Malcolm Mark Swan, conservation chairman of the Choctawhatchee Audubon Society, shared some advice with his fellow birders during a recent field trip to the Okaloosa Holding Ponds and Wright Landfill just north of Fort Walton Beach.

"The key to birding is to look at the bird's beak," Swan said. "It will tell you what it eats."

For example, a Cooper's hawk, which has a small, hooked beak, likes to feast on birds such as cardinals, bluejays, mourning doves and sparrows, he said.

This hawk's long tail "steers it well to catch birds on perches, or even flying birds," Swan said.

Swan, along with the other 350 or so members of the Choctawhatchee Audubon Society, appreciates the natural treasures of the Florida Panhandle.

"We live in a unique area that contains the highest biodiversity of flora and fauna and is home to more species of plants and animals than any other comparable region in the entire country," according to the group's website.

The Choctawhatchee Audubon Society is a nonprofit, volunteer organization that has served Okaloosa and Walton counties since 1976.

It is a chapter of the National Audubon Society and its mission is “to promote the conservation and wise use of all natural resources with particular focus on birds, other wildlife and their habitats for the benefit of humanity and the earth’s biological diversity.”

The chapter's regularly offered programs and field trips are free and open to the public.

Here are some upcoming activities:


From 10 a.m. to 2 p.m. Oct. 13, Audubon members and other volunteers will use games to help children learn to identify birds during the Explore the Outdoors Festival at Live Oak Landing in Freeport. Hands-on instruction in the use of binoculars and spotting scopes, as well as other activities, also will be offered. The festival is hosted by Walton Outdoors.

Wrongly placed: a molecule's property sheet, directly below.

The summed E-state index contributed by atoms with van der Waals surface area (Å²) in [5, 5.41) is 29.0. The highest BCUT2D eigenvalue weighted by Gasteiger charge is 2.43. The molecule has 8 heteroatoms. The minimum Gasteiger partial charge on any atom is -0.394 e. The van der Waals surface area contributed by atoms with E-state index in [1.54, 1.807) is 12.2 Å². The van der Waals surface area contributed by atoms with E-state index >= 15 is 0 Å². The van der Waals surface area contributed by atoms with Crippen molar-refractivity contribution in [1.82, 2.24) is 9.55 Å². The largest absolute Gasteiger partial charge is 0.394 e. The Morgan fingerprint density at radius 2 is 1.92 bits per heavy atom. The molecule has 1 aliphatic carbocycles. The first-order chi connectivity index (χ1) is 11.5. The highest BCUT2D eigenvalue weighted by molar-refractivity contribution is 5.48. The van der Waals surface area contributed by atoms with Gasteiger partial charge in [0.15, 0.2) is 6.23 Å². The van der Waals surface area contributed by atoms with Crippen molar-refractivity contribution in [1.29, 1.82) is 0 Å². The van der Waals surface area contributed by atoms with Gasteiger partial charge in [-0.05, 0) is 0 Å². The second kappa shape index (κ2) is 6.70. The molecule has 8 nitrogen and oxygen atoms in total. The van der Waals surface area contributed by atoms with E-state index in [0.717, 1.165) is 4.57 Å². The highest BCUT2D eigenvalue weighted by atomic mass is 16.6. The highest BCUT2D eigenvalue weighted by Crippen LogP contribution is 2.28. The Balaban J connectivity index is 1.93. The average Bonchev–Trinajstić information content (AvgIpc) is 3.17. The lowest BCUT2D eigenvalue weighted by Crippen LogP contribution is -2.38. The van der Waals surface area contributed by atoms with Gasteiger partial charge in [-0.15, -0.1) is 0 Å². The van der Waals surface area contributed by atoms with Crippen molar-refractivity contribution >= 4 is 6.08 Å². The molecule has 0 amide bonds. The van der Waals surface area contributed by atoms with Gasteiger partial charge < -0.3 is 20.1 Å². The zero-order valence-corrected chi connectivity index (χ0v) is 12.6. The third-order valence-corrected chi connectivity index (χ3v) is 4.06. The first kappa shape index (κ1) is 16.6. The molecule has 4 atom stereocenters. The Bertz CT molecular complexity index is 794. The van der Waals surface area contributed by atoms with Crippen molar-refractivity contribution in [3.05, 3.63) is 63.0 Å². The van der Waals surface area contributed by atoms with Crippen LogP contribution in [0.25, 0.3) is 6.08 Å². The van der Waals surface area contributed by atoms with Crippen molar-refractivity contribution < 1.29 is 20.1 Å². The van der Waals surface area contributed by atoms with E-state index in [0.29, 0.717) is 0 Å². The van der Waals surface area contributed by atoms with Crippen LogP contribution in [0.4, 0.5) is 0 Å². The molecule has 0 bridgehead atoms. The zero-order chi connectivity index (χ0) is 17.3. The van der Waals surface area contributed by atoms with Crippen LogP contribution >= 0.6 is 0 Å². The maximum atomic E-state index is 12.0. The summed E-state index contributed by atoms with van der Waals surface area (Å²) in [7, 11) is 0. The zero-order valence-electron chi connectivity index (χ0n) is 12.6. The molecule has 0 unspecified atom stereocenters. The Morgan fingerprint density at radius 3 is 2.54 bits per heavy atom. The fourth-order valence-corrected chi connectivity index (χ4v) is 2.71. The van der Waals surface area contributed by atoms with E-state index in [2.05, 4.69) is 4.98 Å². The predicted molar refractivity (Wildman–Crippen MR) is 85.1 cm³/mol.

At 7:30 a.m. Oct. 20, Swan will lead a field trip to Veterans Park on Okaloosa Island.
On Nov. 1, the chapter will host a monthly program, “Backyard Snakes in the Florida Panhandle,” presented by the Jackson Guard.

Each monthly program takes place on the first Thursday of most months in Room 302 or 308/309 on the third floor of the Student Services Center (building 400) at Northwest Florida State College’s main campus in Niceville. Socializing begins at 6:30 p.m. and the program begins at 7 p.m.

Annual Audubon memberships start at $20. Members belong to both the local chapter and the National Audubon Society, and receive the national group’s magazine.

To learn more, visit the chapter’s Facebook page or its website, choctawhatcheeaudubon.org.